For celestial objects in general, the orbital period typically refers to the sidereal period, determined by a 360° revolution of one body around its primary relative to the fixed stars projected in the sky. For the case of the Earth orbiting around the Sun, this period is referred to as the sidereal year. This is the orbital period in an inertial (non-rotating) frame of reference.

Orbital periods can be defined in several ways. The tropical period is more particularly about the position of the parent star. It is the basis for the solar year, and respectively the calendar year.

The synodic period refers not to the orbital relation to the parent star, but to other celestial objects, making it not a merely different approach to the orbit of an object around its parent, but a period of orbital relations with other objects, normally Earth, and their orbits around the Sun. It applies to the elapsed time where planets return to the same kind of phenomenon or location, such as when any planet returns between its consecutive observed conjunctions with or oppositions to the Sun. For example, Jupiter has a synodic period of 398.8 days from Earth; thus, Jupiter's opposition occurs once roughly every 13 months.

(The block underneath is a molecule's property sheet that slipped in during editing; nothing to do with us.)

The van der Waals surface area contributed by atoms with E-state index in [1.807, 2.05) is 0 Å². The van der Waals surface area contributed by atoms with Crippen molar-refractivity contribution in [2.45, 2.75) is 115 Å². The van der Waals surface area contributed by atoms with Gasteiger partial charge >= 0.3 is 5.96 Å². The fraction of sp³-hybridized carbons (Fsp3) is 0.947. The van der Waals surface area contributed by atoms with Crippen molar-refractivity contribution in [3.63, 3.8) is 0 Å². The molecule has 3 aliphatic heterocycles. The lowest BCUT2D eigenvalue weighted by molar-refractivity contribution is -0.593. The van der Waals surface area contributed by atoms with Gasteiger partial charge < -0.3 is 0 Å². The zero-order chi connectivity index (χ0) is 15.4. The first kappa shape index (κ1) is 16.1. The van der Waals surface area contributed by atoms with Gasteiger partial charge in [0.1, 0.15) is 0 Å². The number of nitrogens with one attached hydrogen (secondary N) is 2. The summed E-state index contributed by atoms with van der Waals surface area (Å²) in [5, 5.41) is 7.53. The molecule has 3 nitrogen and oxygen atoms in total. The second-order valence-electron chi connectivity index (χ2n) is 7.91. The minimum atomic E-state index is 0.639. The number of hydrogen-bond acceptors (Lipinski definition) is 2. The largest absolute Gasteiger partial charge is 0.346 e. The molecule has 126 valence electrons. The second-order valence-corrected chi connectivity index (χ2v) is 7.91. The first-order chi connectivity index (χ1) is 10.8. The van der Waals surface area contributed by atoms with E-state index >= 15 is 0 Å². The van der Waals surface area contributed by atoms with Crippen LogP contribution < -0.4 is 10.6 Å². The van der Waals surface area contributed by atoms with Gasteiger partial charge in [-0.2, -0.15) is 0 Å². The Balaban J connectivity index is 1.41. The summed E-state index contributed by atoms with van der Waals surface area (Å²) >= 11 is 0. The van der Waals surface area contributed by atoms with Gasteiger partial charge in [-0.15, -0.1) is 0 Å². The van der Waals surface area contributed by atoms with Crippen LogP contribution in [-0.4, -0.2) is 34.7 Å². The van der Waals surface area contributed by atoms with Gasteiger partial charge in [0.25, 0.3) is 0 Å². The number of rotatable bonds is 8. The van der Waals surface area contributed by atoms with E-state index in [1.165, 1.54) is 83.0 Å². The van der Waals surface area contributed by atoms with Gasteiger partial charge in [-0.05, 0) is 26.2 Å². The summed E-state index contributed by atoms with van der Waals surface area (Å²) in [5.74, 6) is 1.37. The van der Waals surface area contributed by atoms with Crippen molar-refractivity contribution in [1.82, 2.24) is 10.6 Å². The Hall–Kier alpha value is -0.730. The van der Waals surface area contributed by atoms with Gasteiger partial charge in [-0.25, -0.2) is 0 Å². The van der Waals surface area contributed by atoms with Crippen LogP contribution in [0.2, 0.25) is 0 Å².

There are many periods related to the orbits of objects, each of which are often used in the various fields of astronomy and astrophysics, particularly they must not be confused with other revolving periods like rotational periods. Examples of some of the common orbital ones include the following: